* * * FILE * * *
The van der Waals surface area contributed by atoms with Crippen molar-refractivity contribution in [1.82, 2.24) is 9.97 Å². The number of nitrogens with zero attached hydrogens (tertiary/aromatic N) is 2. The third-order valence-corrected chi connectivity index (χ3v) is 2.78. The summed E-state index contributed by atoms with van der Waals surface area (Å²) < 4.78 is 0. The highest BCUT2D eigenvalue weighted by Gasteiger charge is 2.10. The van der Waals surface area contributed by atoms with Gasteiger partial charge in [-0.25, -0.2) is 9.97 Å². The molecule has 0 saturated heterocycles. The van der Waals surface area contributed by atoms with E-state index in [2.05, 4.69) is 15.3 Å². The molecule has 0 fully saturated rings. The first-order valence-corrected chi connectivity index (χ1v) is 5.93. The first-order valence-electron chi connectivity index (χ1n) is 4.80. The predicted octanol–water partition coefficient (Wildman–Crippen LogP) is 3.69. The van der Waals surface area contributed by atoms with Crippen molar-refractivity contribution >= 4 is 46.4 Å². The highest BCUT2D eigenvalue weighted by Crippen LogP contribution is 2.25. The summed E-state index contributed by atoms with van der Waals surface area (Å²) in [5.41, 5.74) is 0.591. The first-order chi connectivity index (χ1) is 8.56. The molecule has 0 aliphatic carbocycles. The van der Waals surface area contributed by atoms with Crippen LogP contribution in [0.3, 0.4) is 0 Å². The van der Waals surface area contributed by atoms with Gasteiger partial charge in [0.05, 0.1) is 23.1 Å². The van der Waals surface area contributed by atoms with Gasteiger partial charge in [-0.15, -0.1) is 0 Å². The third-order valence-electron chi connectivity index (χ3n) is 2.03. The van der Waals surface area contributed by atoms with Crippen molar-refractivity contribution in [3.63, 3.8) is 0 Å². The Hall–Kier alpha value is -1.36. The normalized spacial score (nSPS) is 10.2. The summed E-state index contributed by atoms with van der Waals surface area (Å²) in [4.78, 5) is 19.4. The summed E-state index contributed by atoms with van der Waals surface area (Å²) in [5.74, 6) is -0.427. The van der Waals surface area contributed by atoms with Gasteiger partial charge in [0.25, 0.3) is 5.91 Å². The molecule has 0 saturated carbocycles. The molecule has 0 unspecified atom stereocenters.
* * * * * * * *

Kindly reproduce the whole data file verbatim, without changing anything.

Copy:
The van der Waals surface area contributed by atoms with Crippen molar-refractivity contribution in [1.82, 2.24) is 9.97 Å². The number of nitrogens with zero attached hydrogens (tertiary/aromatic N) is 2. The third-order valence-corrected chi connectivity index (χ3v) is 2.78. The summed E-state index contributed by atoms with van der Waals surface area (Å²) < 4.78 is 0. The highest BCUT2D eigenvalue weighted by Gasteiger charge is 2.10. The van der Waals surface area contributed by atoms with Gasteiger partial charge in [-0.25, -0.2) is 9.97 Å². The molecule has 0 saturated heterocycles. The van der Waals surface area contributed by atoms with E-state index in [2.05, 4.69) is 15.3 Å². The molecule has 0 fully saturated rings. The first-order valence-corrected chi connectivity index (χ1v) is 5.93. The first-order valence-electron chi connectivity index (χ1n) is 4.80. The predicted octanol–water partition coefficient (Wildman–Crippen LogP) is 3.69. The van der Waals surface area contributed by atoms with Crippen molar-refractivity contribution >= 4 is 46.4 Å². The highest BCUT2D eigenvalue weighted by Crippen LogP contribution is 2.25. The summed E-state index contributed by atoms with van der Waals surface area (Å²) in [5.41, 5.74) is 0.591. The first-order chi connectivity index (χ1) is 8.56. The molecule has 0 aliphatic carbocycles. The van der Waals surface area contributed by atoms with Crippen LogP contribution in [0.3, 0.4) is 0 Å². The van der Waals surface area contributed by atoms with Gasteiger partial charge in [0.05, 0.1) is 23.1 Å². The van der Waals surface area contributed by atoms with Gasteiger partial charge in [-0.15, -0.1) is 0 Å². The third-order valence-electron chi connectivity index (χ3n) is 2.03. The van der Waals surface area contributed by atoms with Crippen molar-refractivity contribution in [3.63, 3.8) is 0 Å². The Hall–Kier alpha value is -1.36. The normalized spacial score (nSPS) is 10.2. The summed E-state index contributed by atoms with van der Waals surface area (Å²) in [4.78, 5) is 19.4. The summed E-state index contributed by atoms with van der Waals surface area (Å²) in [5.74, 6) is -0.427. The van der Waals surface area contributed by atoms with Gasteiger partial charge in [0.25, 0.3) is 5.91 Å². The molecule has 0 saturated carbocycles. The molecule has 0 unspecified atom stereocenters.